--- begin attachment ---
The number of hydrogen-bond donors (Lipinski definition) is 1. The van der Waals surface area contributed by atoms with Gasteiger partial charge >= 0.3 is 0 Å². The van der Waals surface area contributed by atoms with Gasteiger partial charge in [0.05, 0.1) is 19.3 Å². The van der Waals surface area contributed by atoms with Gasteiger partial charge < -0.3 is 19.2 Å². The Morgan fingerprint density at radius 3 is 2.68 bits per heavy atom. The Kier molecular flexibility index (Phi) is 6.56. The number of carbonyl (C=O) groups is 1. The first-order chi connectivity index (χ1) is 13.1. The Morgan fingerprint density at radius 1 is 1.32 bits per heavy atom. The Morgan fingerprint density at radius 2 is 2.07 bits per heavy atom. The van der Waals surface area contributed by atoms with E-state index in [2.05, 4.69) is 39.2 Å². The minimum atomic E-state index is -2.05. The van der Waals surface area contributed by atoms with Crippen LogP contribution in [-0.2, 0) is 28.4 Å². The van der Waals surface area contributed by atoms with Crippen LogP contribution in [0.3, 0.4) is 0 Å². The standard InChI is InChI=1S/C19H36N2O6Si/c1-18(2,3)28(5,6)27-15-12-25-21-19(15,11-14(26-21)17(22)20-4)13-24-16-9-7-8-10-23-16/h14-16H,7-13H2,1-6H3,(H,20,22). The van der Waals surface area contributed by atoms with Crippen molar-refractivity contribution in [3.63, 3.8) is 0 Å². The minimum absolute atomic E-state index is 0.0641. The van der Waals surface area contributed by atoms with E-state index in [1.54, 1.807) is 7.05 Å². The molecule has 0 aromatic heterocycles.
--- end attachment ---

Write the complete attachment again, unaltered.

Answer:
The number of hydrogen-bond donors (Lipinski definition) is 1. The van der Waals surface area contributed by atoms with Gasteiger partial charge >= 0.3 is 0 Å². The van der Waals surface area contributed by atoms with Gasteiger partial charge in [0.05, 0.1) is 19.3 Å². The van der Waals surface area contributed by atoms with Gasteiger partial charge < -0.3 is 19.2 Å². The Morgan fingerprint density at radius 3 is 2.68 bits per heavy atom. The Kier molecular flexibility index (Phi) is 6.56. The number of carbonyl (C=O) groups is 1. The first-order chi connectivity index (χ1) is 13.1. The Morgan fingerprint density at radius 1 is 1.32 bits per heavy atom. The Morgan fingerprint density at radius 2 is 2.07 bits per heavy atom. The van der Waals surface area contributed by atoms with E-state index in [2.05, 4.69) is 39.2 Å². The minimum atomic E-state index is -2.05. The van der Waals surface area contributed by atoms with Crippen LogP contribution in [-0.2, 0) is 28.4 Å². The van der Waals surface area contributed by atoms with Crippen LogP contribution in [0.3, 0.4) is 0 Å². The standard InChI is InChI=1S/C19H36N2O6Si/c1-18(2,3)28(5,6)27-15-12-25-21-19(15,11-14(26-21)17(22)20-4)13-24-16-9-7-8-10-23-16/h14-16H,7-13H2,1-6H3,(H,20,22). The van der Waals surface area contributed by atoms with Crippen molar-refractivity contribution in [3.63, 3.8) is 0 Å². The minimum absolute atomic E-state index is 0.0641. The van der Waals surface area contributed by atoms with E-state index in [1.54, 1.807) is 7.05 Å². The molecule has 0 aromatic heterocycles.